I am still a little surprised at the radio silence from Kos on this subject (here are his posts for the last few weeks), who isn’t exactly shy about going after his critics (such as dissing TNR in February). Perhaps he feels that TNR just deserves to be ignored. He may have a point there, though it’s too bad I didn’t get a laugh out of his would-be vitriolic response.
May 2, 2007
The stakes are high, really high in Iraq. General Petraeus is beginning to carry out the strategy, yet the Democrat leaders in Congress have chosen this time to try to force a precipitous withdrawal. In other words, I was presented a bill last night that said, there’s a timetable, you had to leave — start leaving by July 1st and definitely be leaving by October 1st. That didn’t make any sense to me, to impose the will of politicians over the recommendations of our military commanders in the field. So I vetoed the bill. (Applause.)
I was expecting the White House’s written version of Bush’s remarks to use “Democratic” even though Bush said “Democrat” at the event, but it’s there in the text too. I guess he’s angry over the veto situation and resorting to name-calling again.
The repeated invocations of Petraeus and the charge that Democrats are tying the hands of the generals is really dumb too. First of all, plenty of great military minds opposed Bush’s Iraq plans, and they were shown the door. More fundamentally, though, I get the impression Bush has never heard the line that war is too important to be left to the generals. Deciding whether to make war or not is something that belongs in the control of civilian leaders, who are supposed to represent the public. The public wants out.
Another outrage in today’s speech is the “acceptable level of violence” standard.
Either we’ll succeed, or we won’t succeed. And the definition of success as I described is sectarian violence down. Success is not, no violence. There are parts of our own country that have got a certain level of violence to it. But success is a level of violence where the people feel comfortable about living their daily lives. And that’s what we’re trying to achieve.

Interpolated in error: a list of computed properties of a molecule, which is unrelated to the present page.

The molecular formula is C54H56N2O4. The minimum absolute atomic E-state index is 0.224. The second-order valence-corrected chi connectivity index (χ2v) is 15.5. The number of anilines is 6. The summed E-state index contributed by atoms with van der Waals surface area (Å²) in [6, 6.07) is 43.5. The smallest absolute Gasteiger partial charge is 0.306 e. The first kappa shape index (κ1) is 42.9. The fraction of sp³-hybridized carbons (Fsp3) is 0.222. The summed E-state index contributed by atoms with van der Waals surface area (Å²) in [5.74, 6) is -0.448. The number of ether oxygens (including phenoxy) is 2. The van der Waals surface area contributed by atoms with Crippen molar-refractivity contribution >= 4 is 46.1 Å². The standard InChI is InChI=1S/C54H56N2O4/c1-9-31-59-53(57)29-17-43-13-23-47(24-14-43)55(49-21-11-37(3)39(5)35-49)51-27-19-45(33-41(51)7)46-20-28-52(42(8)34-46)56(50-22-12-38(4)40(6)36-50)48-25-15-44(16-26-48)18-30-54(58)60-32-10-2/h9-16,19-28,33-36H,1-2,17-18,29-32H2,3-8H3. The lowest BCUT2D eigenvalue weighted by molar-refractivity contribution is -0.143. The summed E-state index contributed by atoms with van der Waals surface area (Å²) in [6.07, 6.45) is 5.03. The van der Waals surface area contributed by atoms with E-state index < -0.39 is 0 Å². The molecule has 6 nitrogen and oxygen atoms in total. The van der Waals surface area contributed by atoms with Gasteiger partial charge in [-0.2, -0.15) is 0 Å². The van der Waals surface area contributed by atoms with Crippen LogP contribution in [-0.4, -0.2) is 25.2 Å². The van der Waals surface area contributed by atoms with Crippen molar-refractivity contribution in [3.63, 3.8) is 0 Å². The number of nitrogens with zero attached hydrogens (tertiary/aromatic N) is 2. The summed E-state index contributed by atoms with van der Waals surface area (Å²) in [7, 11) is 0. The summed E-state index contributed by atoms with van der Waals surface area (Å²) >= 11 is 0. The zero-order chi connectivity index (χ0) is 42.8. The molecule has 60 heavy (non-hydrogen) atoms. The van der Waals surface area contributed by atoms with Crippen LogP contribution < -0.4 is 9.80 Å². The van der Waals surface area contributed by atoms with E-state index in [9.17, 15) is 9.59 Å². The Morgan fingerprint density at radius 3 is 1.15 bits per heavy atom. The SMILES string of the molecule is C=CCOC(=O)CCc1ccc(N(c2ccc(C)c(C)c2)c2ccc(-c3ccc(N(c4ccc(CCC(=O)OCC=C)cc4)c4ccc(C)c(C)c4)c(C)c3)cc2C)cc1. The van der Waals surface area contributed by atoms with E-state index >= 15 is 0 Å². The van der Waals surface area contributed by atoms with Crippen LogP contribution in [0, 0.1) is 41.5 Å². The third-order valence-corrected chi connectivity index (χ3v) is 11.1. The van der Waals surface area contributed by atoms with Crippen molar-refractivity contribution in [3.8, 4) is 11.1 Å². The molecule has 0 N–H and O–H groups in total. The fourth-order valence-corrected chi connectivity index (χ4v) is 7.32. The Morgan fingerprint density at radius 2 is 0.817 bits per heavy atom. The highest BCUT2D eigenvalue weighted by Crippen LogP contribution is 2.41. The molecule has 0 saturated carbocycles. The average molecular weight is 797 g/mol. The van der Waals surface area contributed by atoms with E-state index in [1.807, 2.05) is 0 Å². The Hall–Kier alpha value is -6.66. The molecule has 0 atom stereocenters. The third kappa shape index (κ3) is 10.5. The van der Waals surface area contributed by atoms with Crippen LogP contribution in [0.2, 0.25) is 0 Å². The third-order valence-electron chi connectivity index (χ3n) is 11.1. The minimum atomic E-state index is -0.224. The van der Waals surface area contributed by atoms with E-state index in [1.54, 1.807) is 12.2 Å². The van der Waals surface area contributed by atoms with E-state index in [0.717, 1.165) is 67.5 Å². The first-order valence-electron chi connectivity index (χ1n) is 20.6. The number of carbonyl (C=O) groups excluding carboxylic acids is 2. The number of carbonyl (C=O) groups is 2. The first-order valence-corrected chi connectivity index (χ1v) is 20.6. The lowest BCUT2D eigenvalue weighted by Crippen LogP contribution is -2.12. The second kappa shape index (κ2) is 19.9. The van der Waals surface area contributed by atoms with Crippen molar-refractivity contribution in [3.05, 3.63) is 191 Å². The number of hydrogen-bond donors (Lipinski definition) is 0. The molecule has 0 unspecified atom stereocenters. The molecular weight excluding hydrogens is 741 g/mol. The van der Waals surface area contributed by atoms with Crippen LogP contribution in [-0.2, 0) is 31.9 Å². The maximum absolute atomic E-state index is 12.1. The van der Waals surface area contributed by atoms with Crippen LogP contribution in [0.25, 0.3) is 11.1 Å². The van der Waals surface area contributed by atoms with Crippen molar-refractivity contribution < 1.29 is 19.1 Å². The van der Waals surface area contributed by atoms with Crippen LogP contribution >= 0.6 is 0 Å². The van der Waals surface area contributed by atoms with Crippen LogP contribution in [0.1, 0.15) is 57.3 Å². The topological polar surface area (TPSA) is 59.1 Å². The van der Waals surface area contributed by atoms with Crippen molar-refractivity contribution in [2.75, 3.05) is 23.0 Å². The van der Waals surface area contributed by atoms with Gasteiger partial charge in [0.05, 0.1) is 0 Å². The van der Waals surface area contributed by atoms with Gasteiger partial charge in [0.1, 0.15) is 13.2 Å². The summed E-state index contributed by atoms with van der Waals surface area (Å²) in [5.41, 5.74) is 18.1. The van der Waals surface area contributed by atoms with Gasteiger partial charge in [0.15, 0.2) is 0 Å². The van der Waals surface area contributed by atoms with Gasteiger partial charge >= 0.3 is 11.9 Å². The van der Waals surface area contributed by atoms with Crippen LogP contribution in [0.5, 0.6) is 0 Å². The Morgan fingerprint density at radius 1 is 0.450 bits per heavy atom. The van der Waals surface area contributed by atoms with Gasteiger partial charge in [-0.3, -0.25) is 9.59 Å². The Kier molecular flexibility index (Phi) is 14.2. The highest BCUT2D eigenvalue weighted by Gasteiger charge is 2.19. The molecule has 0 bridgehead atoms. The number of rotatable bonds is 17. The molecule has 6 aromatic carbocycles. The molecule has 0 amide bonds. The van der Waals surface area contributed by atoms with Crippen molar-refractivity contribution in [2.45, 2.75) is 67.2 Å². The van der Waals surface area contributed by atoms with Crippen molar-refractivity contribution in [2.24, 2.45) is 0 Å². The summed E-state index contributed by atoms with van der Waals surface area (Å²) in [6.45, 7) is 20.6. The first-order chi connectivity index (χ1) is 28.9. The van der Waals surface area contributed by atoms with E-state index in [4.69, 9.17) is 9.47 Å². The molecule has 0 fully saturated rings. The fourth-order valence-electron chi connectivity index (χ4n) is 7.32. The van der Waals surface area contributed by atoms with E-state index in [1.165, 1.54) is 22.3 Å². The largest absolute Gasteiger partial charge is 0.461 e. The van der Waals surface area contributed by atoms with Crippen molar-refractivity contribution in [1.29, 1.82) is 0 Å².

Really? You mean there are parts of our country where there are suicide bombings, car bombs, sectarian killings, executions, torture, and the like that claim dozens or hundreds of lives in daily incidents? Remind me never to visit those places on vacation!
April 27, 2007
In what was a fairly pedestrian Democratic presidential debate on MSNBC Thursday night, former Alaska Senator Mike Gravel provided most of the excitement with his impassioned antiwar harangues of the others on the stage. Here he is chastising the other senators for not going far enough to get us out of Iraq.
Unfortunately the others didn’t really engage him on the point, which might have been fun. For the record, Gravel is too far to the left to get even my support, but I’m looking forward to see what he’ll do in the upcoming events.
Gravel’s interview with Chris Matthews after the debate was hilarious too. Matthews asked where Gravel has been for the last 35 years, and he replied, “hiding under a rock.” Gravel then got into a fight with Matthews after Matthews said Gravel had put in his own name for nomination as vice president at the 1972 convention — not a controversy I was previously aware of. He stopped just short of challenging Matthews to a duel.
My only other observation from the event was that Bill Richardson did badly. His responses sounded poorly rehearsed and he kept making wild hand gestures and going over time. Brian Williams didn’t help much with the questioning by pointing out that Richardson stupidly said he had wavered on calling for the resignation of Alberto Gonzales because he’s Hispanic and that Richardson has a top rating from the NRA.